Interest in the immune profiling method emerged from the realization that the current approach of identifying and treating a pathogen was far from ideal in terms of predicting how patients will fare, Han says. When used for early diagnosis of infection to detect low-abundance pathogens, the prevailing tests often do not accurately reflect the severity of infection.
“The clinical reality we hear from the ICU is that sometimes patients would have a blood infection and be out of the hospital in two days because their immune system took care of the pathogen in the blood, and in other cases no pathogen would be detected but then two days later they would be seriously sick with their immune system going on the attack and damaging their organs,” says Han. “Once they got into that sepsis-like state, it did not really matter what the original trigger was.”
Current biomarkers are either too upstream, before levels are detectable in the blood, or too downstream, once they can be measured but organ damage had already begun, he says. Changes in immune cell activity seem to be a more relevant modality—particularly that of neutrophils which are the first to arrive on the scene when infection strikes.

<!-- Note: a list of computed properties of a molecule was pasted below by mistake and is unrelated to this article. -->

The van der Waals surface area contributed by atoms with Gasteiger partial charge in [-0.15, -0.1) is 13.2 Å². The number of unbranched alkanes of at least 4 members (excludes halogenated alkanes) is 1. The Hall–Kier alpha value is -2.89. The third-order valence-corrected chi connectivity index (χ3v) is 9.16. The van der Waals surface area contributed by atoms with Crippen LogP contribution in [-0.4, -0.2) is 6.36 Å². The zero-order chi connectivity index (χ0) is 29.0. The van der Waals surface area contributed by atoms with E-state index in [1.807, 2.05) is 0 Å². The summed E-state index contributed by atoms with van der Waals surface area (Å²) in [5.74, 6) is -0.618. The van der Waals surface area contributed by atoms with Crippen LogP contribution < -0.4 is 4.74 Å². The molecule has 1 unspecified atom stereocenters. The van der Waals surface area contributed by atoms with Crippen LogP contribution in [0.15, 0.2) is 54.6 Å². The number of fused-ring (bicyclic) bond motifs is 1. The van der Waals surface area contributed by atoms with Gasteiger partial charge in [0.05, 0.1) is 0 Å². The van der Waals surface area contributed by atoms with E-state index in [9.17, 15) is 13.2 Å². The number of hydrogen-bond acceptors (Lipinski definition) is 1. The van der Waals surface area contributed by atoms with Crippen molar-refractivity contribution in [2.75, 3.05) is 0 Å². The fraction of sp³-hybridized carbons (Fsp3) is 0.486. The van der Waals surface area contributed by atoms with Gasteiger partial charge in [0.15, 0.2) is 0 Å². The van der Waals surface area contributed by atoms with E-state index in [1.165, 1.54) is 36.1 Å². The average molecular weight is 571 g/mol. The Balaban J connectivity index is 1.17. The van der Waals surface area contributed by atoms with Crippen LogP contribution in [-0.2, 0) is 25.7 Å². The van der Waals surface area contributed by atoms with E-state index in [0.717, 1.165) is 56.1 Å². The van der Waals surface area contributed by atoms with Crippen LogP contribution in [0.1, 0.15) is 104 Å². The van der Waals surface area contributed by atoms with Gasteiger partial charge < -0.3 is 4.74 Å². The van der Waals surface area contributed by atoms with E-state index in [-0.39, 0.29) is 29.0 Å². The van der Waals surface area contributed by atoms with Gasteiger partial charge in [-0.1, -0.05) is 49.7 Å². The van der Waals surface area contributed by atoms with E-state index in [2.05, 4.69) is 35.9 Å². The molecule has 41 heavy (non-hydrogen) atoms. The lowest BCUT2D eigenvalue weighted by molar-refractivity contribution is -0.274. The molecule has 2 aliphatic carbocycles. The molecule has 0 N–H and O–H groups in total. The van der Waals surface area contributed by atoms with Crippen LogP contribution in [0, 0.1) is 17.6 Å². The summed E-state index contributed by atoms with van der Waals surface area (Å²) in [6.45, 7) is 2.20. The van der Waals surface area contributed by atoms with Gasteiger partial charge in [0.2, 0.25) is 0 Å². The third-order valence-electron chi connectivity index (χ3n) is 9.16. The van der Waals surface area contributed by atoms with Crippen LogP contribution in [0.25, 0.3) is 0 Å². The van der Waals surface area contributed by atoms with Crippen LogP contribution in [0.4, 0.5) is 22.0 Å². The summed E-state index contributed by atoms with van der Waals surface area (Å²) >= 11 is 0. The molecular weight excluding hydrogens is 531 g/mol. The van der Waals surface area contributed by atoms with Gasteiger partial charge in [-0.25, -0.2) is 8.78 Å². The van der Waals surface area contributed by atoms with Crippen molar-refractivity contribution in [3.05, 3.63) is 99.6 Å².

But the body’s immune response can often be volatile and may change within a few hours, making it challenging to monitor with conventional assays, say Kwek. An added complexity is that patients may have preexisting conditions such as high blood pressure or diabetes.
The DLD microfluidic technology tackles this issue by quantifying immune cell biophysical signatures in relation to the real-time activation levels of white blood cells, Kwek says. Specifically, the test measures both the extent and direction of these changes as a reflection of a patient's current immune response state.
The biophysical signatures are based on 38 biophysical markers. A support vector machine learning algorithm was used to calculate diagnostic probability values between biophysical properties of white blood cells and host infection, Kwek explains.
Importantly, the technology uses video frame rates of up to 150 fps, meaning it could potentially be developed into a portable unit for point-of-care, blood-sparing assays in the ED and other primary care settings, he adds. The biophysical diagnostic modality could be deployed using low-cost and compact machine vision cameras or smartphone optical sensors.
The speed of patient stratification demonstrated in the study holds promise for acute infection triage, risk management, and resource allocation in the ED, Kwek says. But the immune response device could well have utility in other departments, including the ICU, where clinical manifestation of infection severity may be compounded with comorbidities.
Clinical partners of SMART CAMP may also be interested in investigating if the identified biophysical immune signatures correlate with the condition of patients with other types of diseases such as cancer and the treatment of cancers using CAR T immunotherapy, he adds.
Further out, the assay might also prove useful for outpatient-based immune response profiling, says Kwek, particularly in populations less likely to be trekking to the hospital with any regularity. Most sepsis cases originate in rural areas due to access-to-care barriers.